Katelin's Journey: Newport Photographer Writes From Kampala, Uganda

Newporter Katelin Dutton, a Bead For Life volunteer intern, writes weekly from Kampala, Uganda.

The following is from an e-mail sent by Newport photographer Katelin Dutton. 

“Towards the end of the week, I had the opportunity to go to an orphanage for street kids with the group from America. As we approached the large metal gate, we saw colorful hand written signs that said, 'Welcome our visitors from the USA.' 'Welcome our visitors today.' 'We are so happy. BeadforLife.' 'Your most welcome Devin and friends from USA.' Two little faces peered through the hole in the gate with curiosity and wonder. As the gates slowly opened, the children poured out – running up to each one of us and swallowing us in hugs! A moment of being incredibly overwhelmed by happy children. I was surprised to discover that the children hugging me were girls! (every child had a shaved head) The tallest ones Beatrice and Patience, shared their names. They were almost as tall as me.

"M-Lisada houses eighty children and is in the heart of one of Kampala’s largest slum areas, Kiseka. Their motto is 'Music to the rescue.' Twenty girls share one room and sixty boys share another, (and yes, the boys room was much more odorous) Many of the children share beds. They’re fed one meal a day, and our group participated in feeding them a lunch of rice, beans, cabbage stir-fry, pineapple and watermelon. One of the ladies from the group happily gave each child a few tic-tacs, although they seemed a bit confused by them!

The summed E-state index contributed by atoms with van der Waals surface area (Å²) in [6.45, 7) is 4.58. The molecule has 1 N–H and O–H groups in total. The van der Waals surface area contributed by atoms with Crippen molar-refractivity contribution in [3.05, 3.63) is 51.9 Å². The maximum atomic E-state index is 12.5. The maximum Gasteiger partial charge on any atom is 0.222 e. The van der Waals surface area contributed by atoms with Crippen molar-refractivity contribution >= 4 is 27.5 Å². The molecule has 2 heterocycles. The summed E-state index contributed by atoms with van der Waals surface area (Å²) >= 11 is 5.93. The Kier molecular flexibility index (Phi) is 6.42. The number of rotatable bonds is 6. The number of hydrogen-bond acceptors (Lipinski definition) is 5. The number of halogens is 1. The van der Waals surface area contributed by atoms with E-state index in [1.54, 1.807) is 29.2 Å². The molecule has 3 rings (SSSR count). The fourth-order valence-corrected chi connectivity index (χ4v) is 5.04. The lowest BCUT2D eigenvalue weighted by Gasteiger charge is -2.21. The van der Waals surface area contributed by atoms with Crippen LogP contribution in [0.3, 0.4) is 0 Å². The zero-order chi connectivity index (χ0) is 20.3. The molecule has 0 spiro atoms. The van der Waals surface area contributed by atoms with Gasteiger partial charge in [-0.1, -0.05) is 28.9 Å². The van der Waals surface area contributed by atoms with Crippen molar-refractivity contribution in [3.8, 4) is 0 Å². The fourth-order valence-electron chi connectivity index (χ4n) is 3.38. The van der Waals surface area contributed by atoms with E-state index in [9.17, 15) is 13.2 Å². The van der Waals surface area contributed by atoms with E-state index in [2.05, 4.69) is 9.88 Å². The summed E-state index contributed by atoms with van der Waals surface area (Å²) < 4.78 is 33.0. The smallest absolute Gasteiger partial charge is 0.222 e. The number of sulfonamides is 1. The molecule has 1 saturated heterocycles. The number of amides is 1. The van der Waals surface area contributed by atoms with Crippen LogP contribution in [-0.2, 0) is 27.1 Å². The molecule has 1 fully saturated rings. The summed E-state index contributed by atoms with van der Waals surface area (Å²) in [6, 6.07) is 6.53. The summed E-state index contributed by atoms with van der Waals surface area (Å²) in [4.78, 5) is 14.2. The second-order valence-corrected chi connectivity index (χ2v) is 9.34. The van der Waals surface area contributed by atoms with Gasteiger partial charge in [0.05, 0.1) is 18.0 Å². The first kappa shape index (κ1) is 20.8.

"Afterwards, we were introduced to the friendly staff members and were given a tour by the director, Bosco, who had been a street child himself. Both of his parents died when he was very young and as a child made a living by fetching water for people in his community. He started to save money, which he spent on music lessons. Bosco and seven other boys from his community founded M-Lisada and were lucky enough to find a sponsor from Europe to get the program started.

"Bosco said that prostitution is very common with girls between 12 and 18 years old in their community. He says, 'because girls don’t have as many opportunities to go to school.' Bosco said several times how important it is to him to help girls in the community, M-Lisada also supports the Mommy Program at a separate location, where sixty girls go to school and also learn how to sing and dance. The program is run by Bosco’s girlfriend.

"The children of M-Lisada, were both happy and proud to share their talent with us. The small jazz band, after practicing for only six months had mastered several songs. The children performed traditional dances in costumes of newspaper. The acrobats stacked together as the brass band loudly played.  The band even performed the star-spangled banner, which each student had memorized. I felt so honored to witness the grace and talent of these children.

"M-Lisada taught me many things: That every child deserves a good life. That every child deserves food and shelter. That every child deserves to be safe. That every child deserves community. That every child deserves a loving family. That every child deserves to express themself. That every child deserves access to health facilities. That every child deserves laughter. That every child deserves the opportunity to excel. That every child deserves the ability to read and write. That every child is a shining star.

"Until next time….Katelin”

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